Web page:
The lock screen in Windows 10 looks great on a tablet, but it only adds another keypress to the login process on a desktop or laptop. With an easy registry hack, you can deactivate the lock screen.
We previously provided steps for deactivating the lock screen, but they required the use of the group policy editor.
After you make this change, Windows will always proceed directly to the password prompt, bypassing the new lock screen.
- Update, 5/20/22: We tried it and found that this registry hack disables the lock screen on both Windows 10 and Windows 11.
- Microsoft disabled these adjustments in Windows 10’s Anniversary Update for a while, but they were re-enabled beginning with the April 2018 Update. It works well on newer versions of Windows 10. It is still functional in Windows 8.
Disable the Lock Screen Immediately
If you do not want to manually modify the registry, we have done it for you.
Simply click here and save the.zip file to your computer:
To deactivate the lock screen on your computer, open the downloaded file and double-click the DisableLockScreen.reg file. (If you want to see what a.reg file does before importing it, right-click it and choose Edit.)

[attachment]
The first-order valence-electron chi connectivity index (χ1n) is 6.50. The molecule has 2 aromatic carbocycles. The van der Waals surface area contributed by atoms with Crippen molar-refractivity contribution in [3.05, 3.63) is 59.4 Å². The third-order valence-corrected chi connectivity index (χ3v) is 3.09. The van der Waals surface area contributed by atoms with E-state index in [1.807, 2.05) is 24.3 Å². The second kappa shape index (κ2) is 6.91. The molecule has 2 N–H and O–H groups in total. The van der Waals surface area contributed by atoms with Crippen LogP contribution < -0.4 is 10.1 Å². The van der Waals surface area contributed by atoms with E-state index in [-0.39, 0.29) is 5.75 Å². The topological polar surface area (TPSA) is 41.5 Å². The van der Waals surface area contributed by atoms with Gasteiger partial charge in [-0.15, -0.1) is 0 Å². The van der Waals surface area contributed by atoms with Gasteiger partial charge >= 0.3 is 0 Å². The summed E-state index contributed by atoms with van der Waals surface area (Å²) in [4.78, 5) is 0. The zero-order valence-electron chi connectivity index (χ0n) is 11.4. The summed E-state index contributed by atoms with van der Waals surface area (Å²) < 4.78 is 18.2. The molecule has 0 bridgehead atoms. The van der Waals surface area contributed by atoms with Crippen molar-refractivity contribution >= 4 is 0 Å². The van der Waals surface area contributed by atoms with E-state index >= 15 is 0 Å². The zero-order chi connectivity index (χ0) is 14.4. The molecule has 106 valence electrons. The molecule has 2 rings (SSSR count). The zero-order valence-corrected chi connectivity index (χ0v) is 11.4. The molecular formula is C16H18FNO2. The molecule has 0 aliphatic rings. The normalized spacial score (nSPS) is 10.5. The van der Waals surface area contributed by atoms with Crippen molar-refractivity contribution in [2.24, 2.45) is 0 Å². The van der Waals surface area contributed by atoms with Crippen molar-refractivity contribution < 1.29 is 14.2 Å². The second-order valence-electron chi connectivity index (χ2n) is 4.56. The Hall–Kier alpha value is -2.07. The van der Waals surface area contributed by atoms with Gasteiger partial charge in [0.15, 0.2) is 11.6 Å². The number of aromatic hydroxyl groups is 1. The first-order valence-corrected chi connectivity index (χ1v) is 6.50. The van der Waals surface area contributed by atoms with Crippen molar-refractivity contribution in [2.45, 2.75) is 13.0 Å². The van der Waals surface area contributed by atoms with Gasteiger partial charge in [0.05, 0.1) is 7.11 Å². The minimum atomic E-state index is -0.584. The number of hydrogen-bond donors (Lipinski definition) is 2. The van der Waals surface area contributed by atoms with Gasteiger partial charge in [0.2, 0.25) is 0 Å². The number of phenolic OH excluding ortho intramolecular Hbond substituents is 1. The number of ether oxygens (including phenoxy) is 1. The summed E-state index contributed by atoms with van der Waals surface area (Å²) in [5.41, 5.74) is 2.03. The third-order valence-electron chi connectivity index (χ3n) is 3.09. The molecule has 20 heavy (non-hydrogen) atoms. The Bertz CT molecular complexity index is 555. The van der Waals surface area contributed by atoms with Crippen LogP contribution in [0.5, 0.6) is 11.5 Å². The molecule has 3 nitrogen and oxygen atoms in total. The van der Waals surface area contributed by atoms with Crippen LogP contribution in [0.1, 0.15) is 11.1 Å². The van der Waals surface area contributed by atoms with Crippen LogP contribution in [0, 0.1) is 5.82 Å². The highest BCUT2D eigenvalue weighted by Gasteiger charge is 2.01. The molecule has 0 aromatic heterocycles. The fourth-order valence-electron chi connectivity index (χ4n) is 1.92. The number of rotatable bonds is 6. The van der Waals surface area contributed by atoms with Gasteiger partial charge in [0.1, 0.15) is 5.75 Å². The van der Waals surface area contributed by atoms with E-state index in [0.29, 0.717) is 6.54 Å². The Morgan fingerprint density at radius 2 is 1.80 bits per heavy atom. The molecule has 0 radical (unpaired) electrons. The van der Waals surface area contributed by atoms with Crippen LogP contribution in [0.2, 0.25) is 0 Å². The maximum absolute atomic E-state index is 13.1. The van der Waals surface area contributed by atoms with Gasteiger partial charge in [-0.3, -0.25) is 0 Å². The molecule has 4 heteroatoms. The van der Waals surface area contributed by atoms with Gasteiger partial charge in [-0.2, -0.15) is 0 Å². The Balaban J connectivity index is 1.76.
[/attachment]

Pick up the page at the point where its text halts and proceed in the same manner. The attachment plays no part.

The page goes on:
You are finished after you have imported the file; you do not even need to restart your computer. If you wish to restore the lock screen, just double-click the EnableLockScreen.reg file.
Changing the Registry by Hand
Caution: As usual, use caution while altering the register. Inadvertently removing or altering registry values might render your computer unstable, if not altogether useless. You should start by learning the fundamentals.
If you want to manually modify the registry, follow the steps below:
Press the Windows key or open the Start Menu, type “regedit” into the search field, then press Enter to launch the Registry Editor (RegEdit). If you like, you may also click “Open.” Even though the user interface changes, opening RegEdit is the same on Windows 8, Windows 10, and Windows 11.
Locate the following registry key:
If you don’t see the Personalization button, right-click the Windows button above it and choose New.
Then, create a key called Personalization.
Create a new DWORD (32-bit) value called NoLockScreen by right-clicking on the right pane or the Personalization key.
Double-click “NoLockScreen,” enter “1,” and then click “OK.”
You don’t even need to restart your computer after closing the registry editor.
To allow the lock screen again in the future, simply erase the NoLockScreen registry value or set it to 0.